Heavy Metal and Chocolate: Not the Best Pairing  



  • Next Generation Crops

Almost every living organism on earth requires the element iron to carry out fundamental processes. For humans, iron binds to hemoglobin proteins found in our blood and is critical for transporting oxygen throughout our bodies, giving blood that characteristic bright red color. For plants, iron is crucial for photosynthesis–the process of converting sunlight into food for plants and for people.

I study Theobroma cacao, the plant that produces a seed that, when fermented, becomes cocoa, the raw ingredient for one of the most popular treats in the world: chocolate. Unfortunately for cacao and chocolate lovers around the world, a rogue element is “passing” as iron and entering the plants’ root system, damaging its health and accumulating in the seeds. The culprit is cadmium, a non-essential heavy metal and an environmental toxin. In a sense, cadmium is like an evil twin to biologically important metals, appearing just enough like them to slip past transport proteins that are meant to be selective, only allowing in what is needed. Once inside the plant, cadmium disrupts cacao’s

fine-tuned biological processes, causing cellular damage.

Cadmium is as equally destructive to humans as it is for plants and has a bad habit of sticking around in our bodies for decades. Over time, cadmium can accumulate in the kidneys and liver to toxic levels and can cause bone demineralization, kidney failure and in extreme cases, death. Because the most common source of cadmium exposure is through the consumption of cadmium-contaminated foods, the European Union (EU) recently enacted maximum allowable limits for cadmium in food, specifically products made with cacao. With the EU representing half of global chocolate consumption, the negative impacts of the regulation are threatening the livelihoods of numerous producers, many of whom are smallholder farmers in Latin American and Caribbean countries.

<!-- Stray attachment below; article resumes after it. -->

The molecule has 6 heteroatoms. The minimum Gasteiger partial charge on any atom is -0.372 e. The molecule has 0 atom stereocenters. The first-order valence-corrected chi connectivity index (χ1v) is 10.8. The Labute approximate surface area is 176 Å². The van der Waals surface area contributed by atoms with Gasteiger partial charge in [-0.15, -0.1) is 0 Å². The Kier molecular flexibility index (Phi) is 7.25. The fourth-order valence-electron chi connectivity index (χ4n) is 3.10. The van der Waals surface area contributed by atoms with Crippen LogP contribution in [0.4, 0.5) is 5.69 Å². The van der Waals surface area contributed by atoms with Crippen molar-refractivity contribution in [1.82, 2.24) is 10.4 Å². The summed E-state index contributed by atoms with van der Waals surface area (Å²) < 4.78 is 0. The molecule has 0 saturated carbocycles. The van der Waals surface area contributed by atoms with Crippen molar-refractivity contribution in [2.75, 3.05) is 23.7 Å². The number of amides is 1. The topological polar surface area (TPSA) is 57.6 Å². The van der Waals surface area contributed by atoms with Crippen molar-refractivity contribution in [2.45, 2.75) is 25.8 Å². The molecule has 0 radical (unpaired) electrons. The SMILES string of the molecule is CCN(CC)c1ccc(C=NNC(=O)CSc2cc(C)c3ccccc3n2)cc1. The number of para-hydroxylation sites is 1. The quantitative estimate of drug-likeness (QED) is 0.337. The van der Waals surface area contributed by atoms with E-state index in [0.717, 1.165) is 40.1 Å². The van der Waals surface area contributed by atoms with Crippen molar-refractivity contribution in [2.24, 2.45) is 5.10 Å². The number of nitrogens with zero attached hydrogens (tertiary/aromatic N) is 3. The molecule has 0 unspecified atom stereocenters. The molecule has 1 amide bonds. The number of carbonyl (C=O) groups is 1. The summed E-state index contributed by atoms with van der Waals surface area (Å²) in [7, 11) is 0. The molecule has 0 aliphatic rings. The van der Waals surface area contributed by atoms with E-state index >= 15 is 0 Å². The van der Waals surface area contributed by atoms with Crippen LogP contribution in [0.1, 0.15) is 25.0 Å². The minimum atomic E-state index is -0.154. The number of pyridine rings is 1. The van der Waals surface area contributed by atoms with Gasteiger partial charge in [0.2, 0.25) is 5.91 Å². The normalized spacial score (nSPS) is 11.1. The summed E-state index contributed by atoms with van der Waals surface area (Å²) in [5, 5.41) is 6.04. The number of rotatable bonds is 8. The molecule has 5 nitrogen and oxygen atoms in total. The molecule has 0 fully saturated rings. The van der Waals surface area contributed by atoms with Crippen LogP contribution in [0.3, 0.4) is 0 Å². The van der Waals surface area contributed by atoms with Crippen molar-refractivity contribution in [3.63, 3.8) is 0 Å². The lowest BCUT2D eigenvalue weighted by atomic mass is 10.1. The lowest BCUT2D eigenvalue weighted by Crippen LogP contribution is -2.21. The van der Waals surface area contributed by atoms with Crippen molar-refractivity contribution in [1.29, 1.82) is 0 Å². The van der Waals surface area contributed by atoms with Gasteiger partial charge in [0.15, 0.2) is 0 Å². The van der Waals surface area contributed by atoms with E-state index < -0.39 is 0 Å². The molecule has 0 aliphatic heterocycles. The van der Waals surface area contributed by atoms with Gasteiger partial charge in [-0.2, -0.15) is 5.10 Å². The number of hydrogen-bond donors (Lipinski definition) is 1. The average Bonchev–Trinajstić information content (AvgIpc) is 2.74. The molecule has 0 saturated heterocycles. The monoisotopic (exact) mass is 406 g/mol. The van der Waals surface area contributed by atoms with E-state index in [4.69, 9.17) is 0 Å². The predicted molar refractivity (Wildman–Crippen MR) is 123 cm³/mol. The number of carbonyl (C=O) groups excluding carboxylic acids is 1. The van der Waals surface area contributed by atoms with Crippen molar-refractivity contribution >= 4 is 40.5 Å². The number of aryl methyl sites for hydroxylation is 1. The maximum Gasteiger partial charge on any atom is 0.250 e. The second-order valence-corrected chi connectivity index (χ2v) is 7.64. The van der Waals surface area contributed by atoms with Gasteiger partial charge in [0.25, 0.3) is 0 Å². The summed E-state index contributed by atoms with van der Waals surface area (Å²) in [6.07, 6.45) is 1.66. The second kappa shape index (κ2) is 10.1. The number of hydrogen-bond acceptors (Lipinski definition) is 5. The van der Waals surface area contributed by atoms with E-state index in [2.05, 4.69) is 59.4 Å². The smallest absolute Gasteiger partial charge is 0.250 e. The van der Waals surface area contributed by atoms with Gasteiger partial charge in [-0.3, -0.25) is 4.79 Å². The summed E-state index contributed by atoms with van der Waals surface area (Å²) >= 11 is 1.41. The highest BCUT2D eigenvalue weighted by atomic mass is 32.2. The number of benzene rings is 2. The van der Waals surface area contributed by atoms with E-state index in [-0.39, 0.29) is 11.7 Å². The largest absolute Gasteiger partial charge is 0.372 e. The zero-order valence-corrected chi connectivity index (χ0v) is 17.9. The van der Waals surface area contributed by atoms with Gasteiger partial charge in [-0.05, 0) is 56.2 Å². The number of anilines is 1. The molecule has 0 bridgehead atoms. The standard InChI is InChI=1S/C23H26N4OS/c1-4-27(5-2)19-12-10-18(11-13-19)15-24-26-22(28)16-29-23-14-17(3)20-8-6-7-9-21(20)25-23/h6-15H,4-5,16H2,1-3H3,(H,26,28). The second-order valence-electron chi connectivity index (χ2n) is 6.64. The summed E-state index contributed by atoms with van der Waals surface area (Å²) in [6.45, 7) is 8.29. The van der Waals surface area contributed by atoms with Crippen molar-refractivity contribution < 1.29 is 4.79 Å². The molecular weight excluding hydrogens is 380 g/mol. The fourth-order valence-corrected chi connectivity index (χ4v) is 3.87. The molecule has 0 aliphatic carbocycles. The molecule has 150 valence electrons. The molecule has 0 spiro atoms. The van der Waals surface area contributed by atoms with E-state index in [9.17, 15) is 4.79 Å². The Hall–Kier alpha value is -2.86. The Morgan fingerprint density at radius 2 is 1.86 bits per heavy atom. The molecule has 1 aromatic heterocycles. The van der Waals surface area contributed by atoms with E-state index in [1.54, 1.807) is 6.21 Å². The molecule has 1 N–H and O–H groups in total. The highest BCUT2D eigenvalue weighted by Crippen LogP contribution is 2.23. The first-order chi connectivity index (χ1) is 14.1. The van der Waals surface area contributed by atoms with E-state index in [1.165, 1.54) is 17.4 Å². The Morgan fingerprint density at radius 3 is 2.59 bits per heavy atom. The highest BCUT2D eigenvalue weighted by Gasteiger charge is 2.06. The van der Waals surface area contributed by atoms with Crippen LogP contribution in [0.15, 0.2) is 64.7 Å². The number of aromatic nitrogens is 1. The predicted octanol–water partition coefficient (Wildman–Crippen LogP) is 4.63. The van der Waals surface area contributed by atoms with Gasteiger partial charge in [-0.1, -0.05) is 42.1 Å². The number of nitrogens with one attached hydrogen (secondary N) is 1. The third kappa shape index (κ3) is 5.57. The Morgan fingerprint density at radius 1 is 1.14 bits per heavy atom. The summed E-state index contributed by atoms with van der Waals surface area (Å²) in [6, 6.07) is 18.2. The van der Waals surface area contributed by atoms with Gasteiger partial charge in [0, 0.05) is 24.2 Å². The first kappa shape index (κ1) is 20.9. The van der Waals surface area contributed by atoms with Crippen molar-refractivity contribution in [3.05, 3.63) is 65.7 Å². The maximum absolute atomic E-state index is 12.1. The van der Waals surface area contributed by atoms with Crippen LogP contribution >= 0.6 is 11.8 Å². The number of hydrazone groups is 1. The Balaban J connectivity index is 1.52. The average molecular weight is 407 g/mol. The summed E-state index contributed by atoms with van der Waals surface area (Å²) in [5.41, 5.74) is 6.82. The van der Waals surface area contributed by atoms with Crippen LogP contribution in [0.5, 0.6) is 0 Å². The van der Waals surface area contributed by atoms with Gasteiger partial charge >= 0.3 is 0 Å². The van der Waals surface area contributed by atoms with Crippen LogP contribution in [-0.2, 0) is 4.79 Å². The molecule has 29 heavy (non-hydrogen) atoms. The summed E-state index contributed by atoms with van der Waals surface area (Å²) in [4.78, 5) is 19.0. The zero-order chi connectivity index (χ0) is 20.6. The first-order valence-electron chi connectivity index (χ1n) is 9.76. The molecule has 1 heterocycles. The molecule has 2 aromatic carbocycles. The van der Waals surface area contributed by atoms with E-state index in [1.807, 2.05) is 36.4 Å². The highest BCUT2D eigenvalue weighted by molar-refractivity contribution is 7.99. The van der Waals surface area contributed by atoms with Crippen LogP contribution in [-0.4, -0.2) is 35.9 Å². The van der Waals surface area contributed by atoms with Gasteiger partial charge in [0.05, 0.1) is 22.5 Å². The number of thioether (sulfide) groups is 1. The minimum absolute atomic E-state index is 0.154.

2018 FFAR Fellow, Zachary Dashner

Research is actively underway to create immediate and long-term solutions to reduce cadmium accumulation in cacao beans to meet the EU standards. Under the direction of my advisor Dr. Erin Connolly and in collaboration with the Guiltinan-Maximova Lab at Pennsylvania State University, our research group is seeking to identify iron and zinc transport proteins involved in the root uptake of cadmium. Thinking of the transport proteins as near-sighted bouncers at an exclusive club, we want to improve the “vision” of these proteins so that they can better distinguish “good iron” from its evil twin, “bad cadmium”. To do this, we are testing how modifications to the recognition region of the transporter affect selectivity, a process which would be like an ophthalmologist having their patient try on different prescription glasses until they obtain 20-20 vision. Once these proteins can properly see, they can continue letting iron enter and keep cadmium outside on the curb.

We hope our work will support plant breeders who are actively trying to develop low cadmium-accumulating varieties of cacao.  The development of these varieties has important implications for the livelihood of producers and the wellbeing of consumers.

I am thrilled to work with my FFAR Fellows industry sponsor, Mars Wrigley Confectionery. Through the mentorship of Dr. David MacKill, Senior Director of Genetics and Breeding, I am learning the importance of a work-life balance. As an FFAR Fellow, I have acquired essential skills that prepare me for the scientific workforce and have made lasting interpersonal relationships with colleagues. I look forward to graduating soon and pursuing a plant breeding position where I can make a difference to the sustainability of the food system and to food security.

Diagram of cacao cadmium uptake

More about Zachary Dashner

2018-2021 FFAR Fellow

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